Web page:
Proof of vaccination for all visitors ages 12 and up is required to access all exhibitions and public areas of the Museum, including special events.

Proof accepted: vaccination passport or proof of vaccination (digital or printed), as well as ID with name and date of birth.

Main Menu

Transcript: Grant Campbell’s Change Purse

The Canadian War Museum holds millions of objects in the National Collection. Each one tells a story.

Almost 45,000 Canadians who served in the military died during the Second World War. Families, friends, and entire communities felt the losses. They struggled to make sense of these deaths, that so often occurred thousands of kilometres away. And sometimes they found comfort in unexpected places—as was the case with the Campbell family and this small change purse.

When they were 19 years old, twin brothers Robert Roy Campbell and Alexander Grant Campbell —known as Roy and Grant—enlisted in the Royal Canadian Air Force.  Roy joined in December 1941 and Grant in January 1942.

Roy and Grant Campbell were sent overseas, where they served as navigators — setting routes, avoiding enemy ground defences, and getting their planes safely home again. But flying over enemy territory was always dangerous.

On April 11,1944, Grant’s plane was shot down near Cambrai, France. Five weeks later, his family received more bad news: Roy’s plane was missing. They later learned it had been shot down over Reninge, Belgium. The family hoped that the brothers had survived, and were being held captive, but after months with no word, they had to face the truth: both had been killed in the crashes.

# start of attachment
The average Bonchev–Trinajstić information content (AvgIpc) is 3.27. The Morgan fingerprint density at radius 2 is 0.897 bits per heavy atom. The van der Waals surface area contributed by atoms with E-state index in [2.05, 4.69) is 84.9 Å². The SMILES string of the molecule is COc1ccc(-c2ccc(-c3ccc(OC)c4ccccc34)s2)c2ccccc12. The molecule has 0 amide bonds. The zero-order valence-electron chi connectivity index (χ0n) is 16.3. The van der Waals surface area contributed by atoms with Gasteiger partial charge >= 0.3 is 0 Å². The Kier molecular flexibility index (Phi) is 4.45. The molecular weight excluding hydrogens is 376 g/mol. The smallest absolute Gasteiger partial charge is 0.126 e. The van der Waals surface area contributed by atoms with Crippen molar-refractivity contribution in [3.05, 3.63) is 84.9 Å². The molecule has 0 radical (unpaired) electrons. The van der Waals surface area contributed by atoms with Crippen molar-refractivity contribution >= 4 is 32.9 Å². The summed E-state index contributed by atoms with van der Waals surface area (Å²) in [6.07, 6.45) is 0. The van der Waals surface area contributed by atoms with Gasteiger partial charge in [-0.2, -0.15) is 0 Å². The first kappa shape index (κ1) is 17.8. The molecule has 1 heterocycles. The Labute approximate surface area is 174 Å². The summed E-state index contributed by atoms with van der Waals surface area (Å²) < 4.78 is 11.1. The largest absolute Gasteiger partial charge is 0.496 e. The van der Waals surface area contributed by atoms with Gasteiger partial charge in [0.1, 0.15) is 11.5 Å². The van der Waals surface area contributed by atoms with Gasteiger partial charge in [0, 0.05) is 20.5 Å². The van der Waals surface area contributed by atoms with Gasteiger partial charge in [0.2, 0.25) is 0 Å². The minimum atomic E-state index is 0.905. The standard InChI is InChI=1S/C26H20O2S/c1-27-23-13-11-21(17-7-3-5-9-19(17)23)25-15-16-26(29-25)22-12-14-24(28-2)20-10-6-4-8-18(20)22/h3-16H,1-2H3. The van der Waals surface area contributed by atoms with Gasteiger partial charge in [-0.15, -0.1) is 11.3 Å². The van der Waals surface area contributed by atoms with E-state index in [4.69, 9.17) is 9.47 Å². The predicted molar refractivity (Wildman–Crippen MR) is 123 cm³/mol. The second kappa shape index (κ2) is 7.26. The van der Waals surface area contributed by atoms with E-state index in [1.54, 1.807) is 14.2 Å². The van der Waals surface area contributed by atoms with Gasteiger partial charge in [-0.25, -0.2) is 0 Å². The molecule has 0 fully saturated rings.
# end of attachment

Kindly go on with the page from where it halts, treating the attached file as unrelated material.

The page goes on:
At that time, Canada did not repatriate its war dead. Instead, they were buried in cemeteries near where they were killed. Those who had no known grave were commemorated on memorials to the missing.

After the war, some Canadians made pilgrimages to war graves overseas. But many did not have that option. Finances, health, or other factors prevented them from making the trip to see where their loved ones were buried.

The Campbell family was able to make the journey. They travelled to France and Belgium in 1947. The itinerary was planned very carefully, as they knew it would be difficult to make a second trip.

They visited the graves: first Grant’s, then Roy’s. In both cases, their bodies could not be identified. They were buried with other members of their respective aircrews who also could not be identified.

While the Campbells took some comfort in seeing the graves for themselves, they wanted to do more.

That’s where the purse comes in.

While in France, they were taken to Grant’s crash site by a police officer who had been the first on the scene. There, the officer showed the grieving parents the charred remnants of a map and a small change purse. These items had been found in the hand of one of the unidentified members of the aircrew, who was found in the navigator’s position on board the crashed aircraft.

The parents recognized the purse as “unmistakably” the one they gave to Grant for Christmas, the year before he enlisted. With that, they were able to identify Grant’s body, and have it moved to a single grave.

In that way, the small change purse brought some comfort to a family in a difficult time.